AIM Global, the trade association for automatic identification and mobility, has questioned the methodology employed by a European journal which suggested that RFID tags could be used to spread viruses.
AIM claimed that the study overlooked a number of fundamental design features necessary in automatic data collection systems and good database design. In other words, the researchers built a system with a weakness and then proceeded to show how the weakness could be exploited.
According to the trade group, poor system design – whether capturing RFID tag information, bar code information or keyboard-entered data – is bound to create vulnerabilities.
AIM drew attention to the fact that there are two broad types of RFID tags: ones that have pre-encoded or fixed data, and ones with data that can be changed. Systems with fixed data, such as those used for identification, cannot be changed and therefore are immune to infection by a virus.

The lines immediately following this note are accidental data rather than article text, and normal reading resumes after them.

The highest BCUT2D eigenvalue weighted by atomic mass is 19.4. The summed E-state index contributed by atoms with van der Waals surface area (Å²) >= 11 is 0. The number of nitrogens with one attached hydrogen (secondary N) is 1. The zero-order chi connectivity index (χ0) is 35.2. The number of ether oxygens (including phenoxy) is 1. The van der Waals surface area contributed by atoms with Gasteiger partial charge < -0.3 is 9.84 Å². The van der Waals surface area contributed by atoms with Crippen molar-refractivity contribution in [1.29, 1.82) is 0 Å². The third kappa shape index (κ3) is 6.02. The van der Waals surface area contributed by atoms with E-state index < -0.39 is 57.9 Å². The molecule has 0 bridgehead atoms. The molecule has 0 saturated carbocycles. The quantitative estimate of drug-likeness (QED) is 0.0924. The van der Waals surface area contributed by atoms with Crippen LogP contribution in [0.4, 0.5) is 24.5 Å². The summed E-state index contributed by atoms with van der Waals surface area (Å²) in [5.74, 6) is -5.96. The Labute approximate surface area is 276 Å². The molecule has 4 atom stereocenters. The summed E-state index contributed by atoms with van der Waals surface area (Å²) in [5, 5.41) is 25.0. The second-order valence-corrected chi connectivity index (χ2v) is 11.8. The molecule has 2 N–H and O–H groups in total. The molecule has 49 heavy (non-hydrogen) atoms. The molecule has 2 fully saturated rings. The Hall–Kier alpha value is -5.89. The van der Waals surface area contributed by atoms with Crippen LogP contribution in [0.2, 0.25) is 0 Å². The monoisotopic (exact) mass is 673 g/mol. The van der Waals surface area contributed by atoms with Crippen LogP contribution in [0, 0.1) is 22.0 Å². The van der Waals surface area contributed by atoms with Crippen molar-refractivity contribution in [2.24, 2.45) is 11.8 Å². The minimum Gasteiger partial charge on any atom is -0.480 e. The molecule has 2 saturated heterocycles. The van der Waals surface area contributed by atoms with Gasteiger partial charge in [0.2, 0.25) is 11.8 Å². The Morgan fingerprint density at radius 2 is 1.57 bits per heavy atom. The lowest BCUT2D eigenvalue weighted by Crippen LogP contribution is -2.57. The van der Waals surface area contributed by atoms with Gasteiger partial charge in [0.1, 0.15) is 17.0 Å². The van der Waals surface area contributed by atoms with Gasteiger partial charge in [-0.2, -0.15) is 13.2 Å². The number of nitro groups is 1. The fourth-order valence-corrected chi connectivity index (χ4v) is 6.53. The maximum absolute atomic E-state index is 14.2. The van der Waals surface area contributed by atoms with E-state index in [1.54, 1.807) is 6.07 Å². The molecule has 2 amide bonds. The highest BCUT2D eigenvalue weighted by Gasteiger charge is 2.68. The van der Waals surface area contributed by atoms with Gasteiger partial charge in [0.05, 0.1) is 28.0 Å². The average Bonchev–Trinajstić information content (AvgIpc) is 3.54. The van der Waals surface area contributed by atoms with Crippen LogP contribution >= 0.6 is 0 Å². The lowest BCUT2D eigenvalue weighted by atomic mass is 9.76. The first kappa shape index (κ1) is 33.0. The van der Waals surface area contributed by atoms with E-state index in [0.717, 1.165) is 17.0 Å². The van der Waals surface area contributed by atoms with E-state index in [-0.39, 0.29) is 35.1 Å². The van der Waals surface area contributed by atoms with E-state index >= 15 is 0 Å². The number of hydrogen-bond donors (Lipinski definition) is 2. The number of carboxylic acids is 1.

The trade association further noted that the ability to insert a virus into the system implies that a tag contains executable code that can be recognized by the software. AIM said this was simply not possible with many RFID applications since they look for specific kinds of data and will either flag or reject anything that does not fit the data template.